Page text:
Joshua Partlow, reporting for The Washington Post:
In his last moments as Mexico’s most important prisoner, Joaquin
“El Chapo” Guzman paces his cell, past his single bunk with
rumpled sheets, the plastic water jugs on the floor. He seems
particularly interested in what’s behind the waist-high wall of
the shower stall, as he keeps bending down to look at the floor.
It is Saturday night, near 9 p.m., inside Cell 20 of the Altiplano
maximum security prison, and the video surveillance camera
captures Guzman’s shadow as it traces across the walls. The
60-square-foot room is inside the wing for the country’s most
dangerous criminals, where the drug lord Guzman has spent the past
year and a half in solitary confinement under
24-hour-surveillance, a monitoring bracelet on his wrist.
As the video shows, Guzman sits down on the edge of his bunk and
slips off his shoes. He pads back to the shower, kneels behind the
wall and disappears.
Altiplano is apparently run in a similar fashion to Arkham Asylum.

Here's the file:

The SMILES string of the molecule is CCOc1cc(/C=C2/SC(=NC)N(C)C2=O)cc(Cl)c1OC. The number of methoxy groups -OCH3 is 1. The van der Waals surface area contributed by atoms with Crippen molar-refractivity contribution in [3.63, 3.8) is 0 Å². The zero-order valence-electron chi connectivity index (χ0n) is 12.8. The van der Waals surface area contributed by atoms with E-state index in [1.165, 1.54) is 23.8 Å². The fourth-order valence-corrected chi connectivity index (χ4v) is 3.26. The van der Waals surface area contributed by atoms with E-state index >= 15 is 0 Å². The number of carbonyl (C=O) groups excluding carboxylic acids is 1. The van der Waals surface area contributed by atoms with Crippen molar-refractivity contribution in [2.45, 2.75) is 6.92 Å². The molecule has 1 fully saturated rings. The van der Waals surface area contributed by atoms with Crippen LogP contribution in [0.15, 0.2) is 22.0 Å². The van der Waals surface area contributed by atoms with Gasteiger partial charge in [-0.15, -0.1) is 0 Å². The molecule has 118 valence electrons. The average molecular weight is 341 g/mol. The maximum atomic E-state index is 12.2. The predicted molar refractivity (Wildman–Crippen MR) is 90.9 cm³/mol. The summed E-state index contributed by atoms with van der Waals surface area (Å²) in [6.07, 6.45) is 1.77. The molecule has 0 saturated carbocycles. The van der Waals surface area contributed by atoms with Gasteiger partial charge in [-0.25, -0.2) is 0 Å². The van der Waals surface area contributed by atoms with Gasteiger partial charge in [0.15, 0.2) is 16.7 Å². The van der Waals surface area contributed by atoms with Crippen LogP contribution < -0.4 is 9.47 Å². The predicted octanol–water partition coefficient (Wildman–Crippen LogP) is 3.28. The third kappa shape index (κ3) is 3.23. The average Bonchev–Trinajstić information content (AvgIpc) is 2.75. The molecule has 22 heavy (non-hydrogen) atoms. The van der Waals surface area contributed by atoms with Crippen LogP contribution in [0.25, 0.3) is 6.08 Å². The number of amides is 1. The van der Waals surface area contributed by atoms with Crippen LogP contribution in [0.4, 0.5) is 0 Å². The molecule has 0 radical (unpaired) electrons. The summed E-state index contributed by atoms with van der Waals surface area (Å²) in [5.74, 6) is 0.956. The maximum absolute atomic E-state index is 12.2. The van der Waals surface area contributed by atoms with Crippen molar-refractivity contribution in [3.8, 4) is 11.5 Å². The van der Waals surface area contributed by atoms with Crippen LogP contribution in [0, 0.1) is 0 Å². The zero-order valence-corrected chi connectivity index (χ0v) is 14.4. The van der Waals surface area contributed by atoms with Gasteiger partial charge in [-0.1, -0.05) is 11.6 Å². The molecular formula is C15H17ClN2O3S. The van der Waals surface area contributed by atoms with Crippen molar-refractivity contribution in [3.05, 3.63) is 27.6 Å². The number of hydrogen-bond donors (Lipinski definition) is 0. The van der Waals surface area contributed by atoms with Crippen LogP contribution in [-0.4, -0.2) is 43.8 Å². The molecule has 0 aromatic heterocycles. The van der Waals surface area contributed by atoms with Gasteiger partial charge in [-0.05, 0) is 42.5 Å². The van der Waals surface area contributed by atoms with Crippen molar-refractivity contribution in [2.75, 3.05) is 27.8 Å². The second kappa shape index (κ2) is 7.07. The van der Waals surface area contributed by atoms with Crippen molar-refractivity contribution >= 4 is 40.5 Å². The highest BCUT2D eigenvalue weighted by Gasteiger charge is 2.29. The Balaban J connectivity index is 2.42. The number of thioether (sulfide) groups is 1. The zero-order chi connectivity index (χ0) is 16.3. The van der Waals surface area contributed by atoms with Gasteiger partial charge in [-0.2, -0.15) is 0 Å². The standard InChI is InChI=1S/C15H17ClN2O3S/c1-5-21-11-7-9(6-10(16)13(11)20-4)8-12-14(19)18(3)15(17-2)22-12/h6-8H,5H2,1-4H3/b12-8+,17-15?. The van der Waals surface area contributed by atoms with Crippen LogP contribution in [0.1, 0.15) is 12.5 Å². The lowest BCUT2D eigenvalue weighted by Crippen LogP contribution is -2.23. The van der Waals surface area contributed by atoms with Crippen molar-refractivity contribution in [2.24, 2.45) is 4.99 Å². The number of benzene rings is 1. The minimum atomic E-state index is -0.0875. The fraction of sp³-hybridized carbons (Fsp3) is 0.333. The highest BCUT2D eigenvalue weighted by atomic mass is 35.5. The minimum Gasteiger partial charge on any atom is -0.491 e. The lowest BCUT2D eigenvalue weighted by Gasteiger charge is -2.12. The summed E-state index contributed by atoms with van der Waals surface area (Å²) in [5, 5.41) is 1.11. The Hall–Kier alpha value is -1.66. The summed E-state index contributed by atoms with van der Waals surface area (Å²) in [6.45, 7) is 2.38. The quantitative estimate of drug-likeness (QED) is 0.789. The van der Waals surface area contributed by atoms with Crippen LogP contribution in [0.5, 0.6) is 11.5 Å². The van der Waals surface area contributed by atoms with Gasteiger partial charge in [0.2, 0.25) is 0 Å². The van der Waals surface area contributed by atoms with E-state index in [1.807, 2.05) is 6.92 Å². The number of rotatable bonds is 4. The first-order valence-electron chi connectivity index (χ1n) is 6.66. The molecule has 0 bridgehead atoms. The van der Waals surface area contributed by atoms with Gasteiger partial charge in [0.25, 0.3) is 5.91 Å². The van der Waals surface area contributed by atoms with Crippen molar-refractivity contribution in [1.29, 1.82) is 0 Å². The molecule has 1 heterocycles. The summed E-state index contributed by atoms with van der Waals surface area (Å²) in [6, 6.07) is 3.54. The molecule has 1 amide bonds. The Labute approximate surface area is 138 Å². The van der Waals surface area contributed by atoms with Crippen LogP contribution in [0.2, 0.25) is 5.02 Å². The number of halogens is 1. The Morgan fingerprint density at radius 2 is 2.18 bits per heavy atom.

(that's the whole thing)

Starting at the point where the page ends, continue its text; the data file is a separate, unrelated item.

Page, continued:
Update: Word from a few little birdies is that what remains of the iPod software team is now working on Apple Watch — the Nano UI wasn’t updated to look like iOS 7 because there’s no one left to do it.
Say you’re listening to a song and want to know the title or the
artist. Just press the VoiceOver button on top of your iPod
shuffle, and it tells you. You can even use VoiceOver to hear the
names of playlists and switch between them.
Fascinating. First, the previous iPod Touch was introduced way back in 2012, alongside the iPhone 5 — a lot of people had reasonably assumed the iPod Touch was dead. Apparently not. Second, it’s jumped all the way from an A5 to an A8 — from outdated to state-of-the-art. Third, unlike the iPhones 6, the screen didn’t get bigger. Lastly, why introduce this mid-July with a press release? Why not do it in September?
The obvious answer: Apple cares enough about the Touch to update it, but not enough to spend even a few minutes on it during the September new iPhone event. Same for the refreshed iPods Nano and Shuffle. Apple’s website no longer even lists “iPod” as one of the top-level menu items.
About the Linked List
The Daring Fireball Linked List is a daily list of interesting links
and brief commentary, updated frequently but not frenetically. Call it
a “link log”, or “linkblog”, or just “a good way to dick around on the
Internet for a few minutes a day”.